Also, debt unmasks character flaws. Many times it shows a lack of contentment, a lack of patience, a lack of self-discipline. This all happens when we let debt get out of control. Basically as one pastor said it, the problem is, many of us don’t know how to act our wage. We don’t like to act our wage, do we? You know, we like to pull a Dallas—make 20 grand and act like you make 40 grand; you make 50 grand a year and act like you make 100 grand, right? Bottom line is this: We have to live within our means if we’re to have a financial situation that honors and glorifies God and that will bring peace and joy into our marriage. Basically, don’t try to bling-bling if you don’t have the cha-ching, to put it into rap terms. It doesn’t work. You’re going to be looking cool and styling and profiling for a while, but after a while that debtor, that person that lent to you, is going to come down and have you shackled. You’ve got to start paying off debt.
Number four, this is a tough one. If you’re going to go contra-flow, first thing, what is it? Help me out. Start talking. Number two? Start giving. Three? Start paying off your debt. And number four, start living simply. Start living simply. Richard Foster, who wrote the book The Celebration of Discipline, said this: “Simplicity is freedom. Duplicity is bondage. Simplicity brings joy and balance. Duplicity brings anxiety and fear.”
We need to learn how to live simply so that other people can simply live. Matthew Chapter 6, Verse 33, many of us know this verse but it’s not really a living reality in our lives, says: “But seek first his Kingdom” (God’s Kingdom, his way), “and his righteousness….” And then what? “All these things will be added,” will be given to you, as well. That’s tough. I struggle with that. I struggle with trying to live simply in a world and in a culture that says, “Don’t live simply. You’ve got to have it now. Buy now. Pay later.” This is a struggle isn’t it? It’s a struggle to go contra-flow. It’s a struggle not to keep up with the Joneses and their four-car garage. I’m pretty good at all the Ten Commandments accept that last one. Killer, isn’t it? Don’t Covet. That’s what gets us into so many financial messes. It’s simply the fact that we covet and that we amass stuff. And we clutter, and we don’t simplify and streamline our lives.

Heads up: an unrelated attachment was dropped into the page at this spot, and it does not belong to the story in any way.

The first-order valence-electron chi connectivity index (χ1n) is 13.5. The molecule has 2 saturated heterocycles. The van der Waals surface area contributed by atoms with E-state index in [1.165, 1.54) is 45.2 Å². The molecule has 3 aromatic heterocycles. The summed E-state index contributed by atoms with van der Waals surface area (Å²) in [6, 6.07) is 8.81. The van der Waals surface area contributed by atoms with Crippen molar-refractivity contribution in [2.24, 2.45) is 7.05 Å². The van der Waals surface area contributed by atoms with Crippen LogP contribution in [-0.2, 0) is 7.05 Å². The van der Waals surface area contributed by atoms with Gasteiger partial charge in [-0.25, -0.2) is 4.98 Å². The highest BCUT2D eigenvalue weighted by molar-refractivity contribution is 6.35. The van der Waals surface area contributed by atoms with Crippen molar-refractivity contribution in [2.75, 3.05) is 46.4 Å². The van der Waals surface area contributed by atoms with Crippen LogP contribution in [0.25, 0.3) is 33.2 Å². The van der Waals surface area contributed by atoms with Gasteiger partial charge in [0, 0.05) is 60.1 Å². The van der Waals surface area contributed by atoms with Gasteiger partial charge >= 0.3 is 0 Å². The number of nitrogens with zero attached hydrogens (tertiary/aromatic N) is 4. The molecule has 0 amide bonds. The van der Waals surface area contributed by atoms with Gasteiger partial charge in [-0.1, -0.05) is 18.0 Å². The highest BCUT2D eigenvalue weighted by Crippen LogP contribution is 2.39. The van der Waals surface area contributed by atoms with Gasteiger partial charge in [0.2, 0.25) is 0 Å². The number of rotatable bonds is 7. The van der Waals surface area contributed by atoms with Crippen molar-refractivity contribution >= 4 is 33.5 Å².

We’ve got to learn contentment—learn to be thankful for what God has blessed us with. We need to learn to enjoy the things God has given us. It’s not like money’s bad, right? Most of the time during the 9 to 5, that’s all we live and talk about: money, money, money. But money is neutral. Money is not evil. It’s the love of money. It’s making more and getting more stuff and having more and more and more. It becomes an idol in your life that can start controlling and splitting apart your marriage and causing great strife in your own life.
God tells us that you’ve got to go contra-flow. You’ve got to go against the grain and start living simply. Learn to streamline your life. And that is a day by day, week by week challenge, isn’t it? It is. Why is that? Because we all want to try to create a little bit of heaven on earth, don’t we? That’s it. We want, you know, to be perfectly healthy now. We want to be perfectly beautiful now. We want to be perfectly comfortable now. We want heaven, now, now, now. And so many times, that’s why we’re frustrated—when we get all these things and heaven still doesn’t happen. Just look at the story of Christina Onassis. She was one of the heiresses of Aristotle Onassis. She inherited a billion dollars. Look at her tragic life—a billion dollars, addicted to food, addicted to drugs, four marriages crashed and burned in divorce. She died at the age of 37, I believe. Same thing with the Woolworth heiress; I think she was married and divorced more times than Larry King and died an empty person. I mean, there are a lot of people that have had all the things and all the creature comforts that the world has to offer, but because they don’t understand who God is and how God has shown us how to use finances and things for His glory and for this temporal purpose, they have an empty, empty, miserable life.
We don’t want to go there. God has provided a way out. God has provided a way for us to go contra-flow. Some of you here know that you’ve got to do that. Some of you here today know that if you don’t get a grip on your finances you are going to be way off the road. You’re financial life will be totaled. Many of you here are married and know that you need to have an economic summit with your wife. And maybe you’re at such a point financially that you need to bring in a third party—a financial planner or a counselor—to help you negotiate that deal. You know that you have to go contra flow. You’ve got to make that u-turn and go against the flow of the traffic. The only way I know to do that is to let go of the wheel and say, “Lord Jesus Christ, come in at the center of my life. Lord, you drive my life. Lord Jesus, you drive our marriage. Lord Jesus, you drive our finances, and show me and help me get back on track, so that we can have a marriage and a relationship with our money that truly honors and glorifies you, because that’s what we’re created to do.”
[Ben leads in a closing prayer.]